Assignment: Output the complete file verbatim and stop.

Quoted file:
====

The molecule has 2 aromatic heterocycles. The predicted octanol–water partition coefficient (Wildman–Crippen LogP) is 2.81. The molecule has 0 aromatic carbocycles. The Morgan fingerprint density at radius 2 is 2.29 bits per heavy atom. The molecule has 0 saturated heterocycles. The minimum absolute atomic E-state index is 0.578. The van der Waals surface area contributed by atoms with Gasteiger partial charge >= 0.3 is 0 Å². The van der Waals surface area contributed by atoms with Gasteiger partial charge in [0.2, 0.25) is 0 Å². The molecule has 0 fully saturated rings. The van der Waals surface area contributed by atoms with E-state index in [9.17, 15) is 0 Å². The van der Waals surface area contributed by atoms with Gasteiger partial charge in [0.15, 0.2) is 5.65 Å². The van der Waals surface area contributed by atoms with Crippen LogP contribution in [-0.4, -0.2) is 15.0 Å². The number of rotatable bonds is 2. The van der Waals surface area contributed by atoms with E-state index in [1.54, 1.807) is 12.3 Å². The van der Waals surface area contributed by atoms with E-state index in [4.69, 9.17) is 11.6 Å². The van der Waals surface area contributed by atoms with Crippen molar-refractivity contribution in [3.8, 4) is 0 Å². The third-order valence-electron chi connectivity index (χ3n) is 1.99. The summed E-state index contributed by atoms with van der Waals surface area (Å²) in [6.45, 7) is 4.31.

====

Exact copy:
The molecule has 2 aromatic heterocycles. The predicted octanol–water partition coefficient (Wildman–Crippen LogP) is 2.81. The molecule has 0 aromatic carbocycles. The Morgan fingerprint density at radius 2 is 2.29 bits per heavy atom. The molecule has 0 saturated heterocycles. The minimum absolute atomic E-state index is 0.578. The van der Waals surface area contributed by atoms with Gasteiger partial charge >= 0.3 is 0 Å². The van der Waals surface area contributed by atoms with Gasteiger partial charge in [0.2, 0.25) is 0 Å². The molecule has 0 fully saturated rings. The van der Waals surface area contributed by atoms with E-state index in [9.17, 15) is 0 Å². The van der Waals surface area contributed by atoms with Gasteiger partial charge in [0.15, 0.2) is 5.65 Å². The van der Waals surface area contributed by atoms with Crippen LogP contribution in [-0.4, -0.2) is 15.0 Å². The number of rotatable bonds is 2. The van der Waals surface area contributed by atoms with E-state index in [1.54, 1.807) is 12.3 Å². The van der Waals surface area contributed by atoms with E-state index in [4.69, 9.17) is 11.6 Å². The van der Waals surface area contributed by atoms with Crippen molar-refractivity contribution in [3.8, 4) is 0 Å². The third-order valence-electron chi connectivity index (χ3n) is 1.99. The summed E-state index contributed by atoms with van der Waals surface area (Å²) in [6.45, 7) is 4.31.